Over 250 people, many of them black writers, have given money in support and so far, the initiative to save Hughes’ house has raised almost $34,000.  “Hughes is deeply influential and important not only to me, but many writers of color,” says author Jacqueline Woodson, winner of the National Book Award for Brown Girl Dreaming, which opens with a Hughes poem.

Watson says she has spoken to the owner, who says she would definitely sell it, but “like me, she doesn’t want it to become condos or a coffee shop.”

To donate to the fund, please go to the I, Too, Arts Collective Indigogo page.

To read full article, go to: Black Writers Rally To Save Langston Hughes Home

AALBC.com’s 50 Favorite African-American Authors of the 20th Century

(photo via aalbc.com)

article via aalbc.com

1,826 readers cast votes back in 2001 for their favorite African-American authors. Here we share the 50 authors who received the most votes ranked in the order of the total number of votes received.  Below are the top 15.  To see the rest, go to: http://aalbc.com/authors/top50authors.php?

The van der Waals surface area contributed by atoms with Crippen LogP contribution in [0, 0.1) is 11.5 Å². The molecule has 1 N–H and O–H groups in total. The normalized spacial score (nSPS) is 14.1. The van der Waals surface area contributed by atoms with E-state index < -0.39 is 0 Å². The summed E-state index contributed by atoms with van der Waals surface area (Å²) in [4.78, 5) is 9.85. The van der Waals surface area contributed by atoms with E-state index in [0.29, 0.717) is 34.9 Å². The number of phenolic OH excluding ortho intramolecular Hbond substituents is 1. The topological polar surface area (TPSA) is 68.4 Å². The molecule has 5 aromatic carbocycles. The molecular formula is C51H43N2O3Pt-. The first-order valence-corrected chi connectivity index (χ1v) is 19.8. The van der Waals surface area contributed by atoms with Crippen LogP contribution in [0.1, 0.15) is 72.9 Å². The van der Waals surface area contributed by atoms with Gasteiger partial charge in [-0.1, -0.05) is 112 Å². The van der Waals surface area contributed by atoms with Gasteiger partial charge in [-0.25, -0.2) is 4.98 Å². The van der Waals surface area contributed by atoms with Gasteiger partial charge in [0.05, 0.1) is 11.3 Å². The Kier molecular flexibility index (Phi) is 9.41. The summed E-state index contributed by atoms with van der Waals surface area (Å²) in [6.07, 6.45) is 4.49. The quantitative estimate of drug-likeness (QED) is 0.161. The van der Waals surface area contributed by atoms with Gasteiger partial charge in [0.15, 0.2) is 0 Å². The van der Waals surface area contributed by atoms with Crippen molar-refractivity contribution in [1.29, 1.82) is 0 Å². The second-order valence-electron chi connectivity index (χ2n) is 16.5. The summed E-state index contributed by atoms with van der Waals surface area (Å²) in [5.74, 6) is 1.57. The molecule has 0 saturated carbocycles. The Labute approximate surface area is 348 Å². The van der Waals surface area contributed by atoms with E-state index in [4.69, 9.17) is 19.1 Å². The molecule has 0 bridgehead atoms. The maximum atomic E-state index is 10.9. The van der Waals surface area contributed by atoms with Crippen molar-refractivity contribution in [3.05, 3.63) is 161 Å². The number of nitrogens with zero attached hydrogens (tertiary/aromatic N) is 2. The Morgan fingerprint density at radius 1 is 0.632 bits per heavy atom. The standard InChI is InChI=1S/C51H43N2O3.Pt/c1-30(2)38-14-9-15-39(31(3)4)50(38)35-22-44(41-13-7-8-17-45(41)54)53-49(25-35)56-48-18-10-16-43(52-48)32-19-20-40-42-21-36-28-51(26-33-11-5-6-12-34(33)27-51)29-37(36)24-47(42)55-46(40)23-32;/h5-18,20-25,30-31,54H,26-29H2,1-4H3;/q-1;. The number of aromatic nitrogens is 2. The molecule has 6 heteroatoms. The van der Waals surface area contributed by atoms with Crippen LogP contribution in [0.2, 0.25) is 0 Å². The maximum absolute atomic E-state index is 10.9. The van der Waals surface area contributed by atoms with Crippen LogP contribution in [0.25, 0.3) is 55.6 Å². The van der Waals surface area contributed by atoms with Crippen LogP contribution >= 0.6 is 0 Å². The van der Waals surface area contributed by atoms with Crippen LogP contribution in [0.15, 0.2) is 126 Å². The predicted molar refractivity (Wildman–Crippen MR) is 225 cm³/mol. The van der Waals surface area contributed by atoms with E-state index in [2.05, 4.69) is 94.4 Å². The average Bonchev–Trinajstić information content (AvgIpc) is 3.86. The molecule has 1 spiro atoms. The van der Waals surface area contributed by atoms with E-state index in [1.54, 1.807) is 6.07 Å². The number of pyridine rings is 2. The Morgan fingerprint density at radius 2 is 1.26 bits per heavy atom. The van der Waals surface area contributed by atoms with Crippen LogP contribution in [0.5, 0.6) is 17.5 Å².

# 1 — (6.24%) Toni Morrison # 2 — (5.42%) Zora Neale Hurston # 3 — (4.82%) Maya Angelou # 4 — (4.71%) J. California Cooper # 5 — (4.33%) Alice Walker # 6 — (3.94%) Langston Hughes # 7 — (3.72%) E. Lynn Harris # 8 — (3.56%) James Baldwin # 9 — (3.23%) Terry McMillan # 10 — (3.18%) Bebe Moore Campbell # 11 — (2.74%) Richard Wright # 12 — (2.57%) Walter Mosley # 13 — (2.52%) Eric Jerome Dickey # 14 — (2.41%) Sheneska Jackson # 15 — (2.19%) Octavia Butler —Copyright AALBC.com.

Source: AALBC.com’s 50 Favorite African-American Authors of the 20th Century

Early Recording Found of Martin Luther King Jr.’s “I Have a Dream” Speech

“It is awe-inspiring and gives you goosebumps on your arms,” Jason Miller, a poetry professor at North Carolina State University, told USA TODAY Network about hearing the recording for the first time.

King gave the speech on Nov. 27, 1962, before a crowd of about 1,800 people in Rocky Mount, N.C. While the Rocky Mount speech is not as well known, it includes many similarities to the famous August 1963 version King gave from the Lincoln Memorial.

The Rocky Mount speech was covered by local newspapers, but an audio recording was not known to exist until Miller found it while researching his book Origins of a Dream: Hughes’s Poetry and King’s RhetoricThe book explores the connection between Langston Hughes’s poetry and King’s speeches.